Monthly Archives: November 2015
Hitchcock’s most blatant black comedy is a wonderful exercise in gallows humour, benefitting from charming photography and a beguiling cast. Edmund Gwenn – a frequent collaborator in Hitchcock’s earlier works and great as Rowley in 1940’s FOREIGN CORRESPONDENT – gives the most memorable performance in one of his last roles. Always carrying a shovel or his pop-gun ‘old faithful’, Gwenn’s knowing wink and waddling pot-belly gently enthrall every scene he’s in. A gorgeously youthful Shirley MacLaine, boy-next-door John Forsythe and character actor Royal Dano add colour to an ensemble cast who pitch the whole charade effortlessly.
THE TROUBLE WITH HARRY runs like a stage play really – as do ROPE (1948) and LIFEBOAT (1944) – and superbly book-ended by very similar opening and closing scenes involving a young boy discovering the body. The film is perfectly paced and shot by Hitchcock who gorges in the subject matter of what to do with an inconvenient dead body on a sunny autumn afternoon. This is really Hitchcock at his most mischievous with a plot that seems tailor-made for him. The script is playful, witty and dripping in double entendre but you can see why 50s audiences may not have fully appreciated Hitchcock’s macabre joke of a picture.
This film has one of my favourite scores of any Hitchcock movie and its cheeriness and warmth wrap around the darkly comic plot like a well-fitting glove. It’s the sort of music you’d skip along the road to. It’s not only the score which stands out relative to the director’s other movies, it’s also the inspired technicolour.
Still, there are faults. The film never quite matches the opening fifteen minutes and the sub-plot about John Forsythe’s struggling artist is something of a distraction. Unavoidably, much of it now seems tame as today’s viewers are more accustomed to the treatment of death and murder as cinematic comedy.
The light entertainment on display is not as sophisticated as Hitchcock’s straighter thrillers and for sure, this isn’t an all-time classic. But to be fair to the movie, it’s one of the most amusing films I have ever seen. You’ll chuckle. a lot.
hotdog rating: 8/10
MARNIE is probably one of Hitchcock’s most divisive films. For some, this is the great director’s last masterpiece whereas for others it sadly shows that Hitchcock was losing his touch near the end of an iconic career.
The main problem with MARNIE – and it was a issue which had dragged down other films in Hitchcock’s catalogue – is the coldness of it all. Tippi Hedren in the title role is wooden and with Connery intent on possessing Marnie he’s consequently the real villian of the movie. That means we are left with absolutey no-one to care about. It’s the same kind of feeling I experience when watching VERTGIGO (1958). But unlike that movie, here the script is weak and there are pieces of almost incredulous dialogue. Whilst it pains me to say so, Hitchcock’s use of red filters and dizzying zoom shots comes across to modern audiences as a tad amateurish.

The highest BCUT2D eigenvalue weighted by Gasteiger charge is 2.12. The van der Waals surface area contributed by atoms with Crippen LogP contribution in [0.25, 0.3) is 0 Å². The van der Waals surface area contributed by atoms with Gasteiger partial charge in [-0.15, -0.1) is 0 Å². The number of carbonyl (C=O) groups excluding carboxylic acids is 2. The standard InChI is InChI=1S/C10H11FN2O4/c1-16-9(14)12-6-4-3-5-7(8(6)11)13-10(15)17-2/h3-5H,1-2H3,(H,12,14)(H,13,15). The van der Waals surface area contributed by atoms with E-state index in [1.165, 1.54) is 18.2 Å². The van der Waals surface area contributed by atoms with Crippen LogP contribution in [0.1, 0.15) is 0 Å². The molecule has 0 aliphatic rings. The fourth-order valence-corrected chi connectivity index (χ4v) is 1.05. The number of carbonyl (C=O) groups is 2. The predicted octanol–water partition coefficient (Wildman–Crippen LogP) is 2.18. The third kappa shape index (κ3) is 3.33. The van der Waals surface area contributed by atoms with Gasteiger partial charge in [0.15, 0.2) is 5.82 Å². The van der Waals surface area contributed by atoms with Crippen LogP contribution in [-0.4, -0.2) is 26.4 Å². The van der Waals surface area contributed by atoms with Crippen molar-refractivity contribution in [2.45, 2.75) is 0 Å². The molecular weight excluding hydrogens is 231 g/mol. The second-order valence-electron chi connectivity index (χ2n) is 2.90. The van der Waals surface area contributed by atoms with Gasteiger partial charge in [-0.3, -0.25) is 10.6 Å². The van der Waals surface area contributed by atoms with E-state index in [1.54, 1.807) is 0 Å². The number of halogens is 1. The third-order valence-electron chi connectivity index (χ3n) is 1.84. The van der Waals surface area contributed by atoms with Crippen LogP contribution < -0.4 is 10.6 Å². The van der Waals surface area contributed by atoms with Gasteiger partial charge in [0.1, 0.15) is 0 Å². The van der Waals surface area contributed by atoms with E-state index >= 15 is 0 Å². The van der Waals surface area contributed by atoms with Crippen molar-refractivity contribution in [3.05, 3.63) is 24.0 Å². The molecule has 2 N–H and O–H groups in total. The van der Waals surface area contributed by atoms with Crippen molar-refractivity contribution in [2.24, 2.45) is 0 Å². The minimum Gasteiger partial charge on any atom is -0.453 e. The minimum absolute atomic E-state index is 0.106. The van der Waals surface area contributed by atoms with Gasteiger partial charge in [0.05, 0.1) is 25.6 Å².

Bernard Hermann’s score would be his last for Hitchcock (at least the last Hitchcock would actually use) and whilst it’s solid, there is nothing new or innovative about it. You could well make a case that Hermann’s score is over-dramatic and ill-fitting to the subject matter too. Lastly and this aspect of the film really does frustrate me, in term of pacing, MARNIE is miraculously slow. There’s nothing to come close to the drive of Hitchcock’s earlier “man-on-the-run” thrillers and because Marnie’s character is so coolily detached, the “MacGuffin” around her motives barely registers significant interest.
Despite the evident weaknesses there are, as always with Hitchcock, elements to cherish. This director never made a boring film. The expressionist production design is gorgeous and harks back to Hitchcock’s time in German cinema of the 20s. Further, there are three sequences which sit amongst the director’s best. The first uses a natural split-screen shot to build suspense: at the end of a busy day, Marnie breaks into a safe on the right-hand side of the frame whilst a cleaner slowly edges closer to Marnie and the safe from the left-hand side (NB: for fanboys like me, the cleaner is the maid from the fantastic ROPE (1948)). The second is when Marnie’s former employer (played by an under-used Martin Gabel) appears at a party hosted by Marnie and her new husband, and instantly recognises her as the identity-switching thief that she is. The third is the elegant opening shot of Marnie walking alone along a train platform.
Unfortunately, MARNIE is afflicted by an unhealthy desire to make Hedren a movie star and she just wasn’t (note the frequent use – or perhaps the correct word is ‘abuse’ – of close-ups of Hedren’s face, body and hair). It’s something the film never quite gets over. When you add that to a distinct lack of likeable characters, it’s an aesthetically interesting but hollow movie.
hotdog rating: 5/10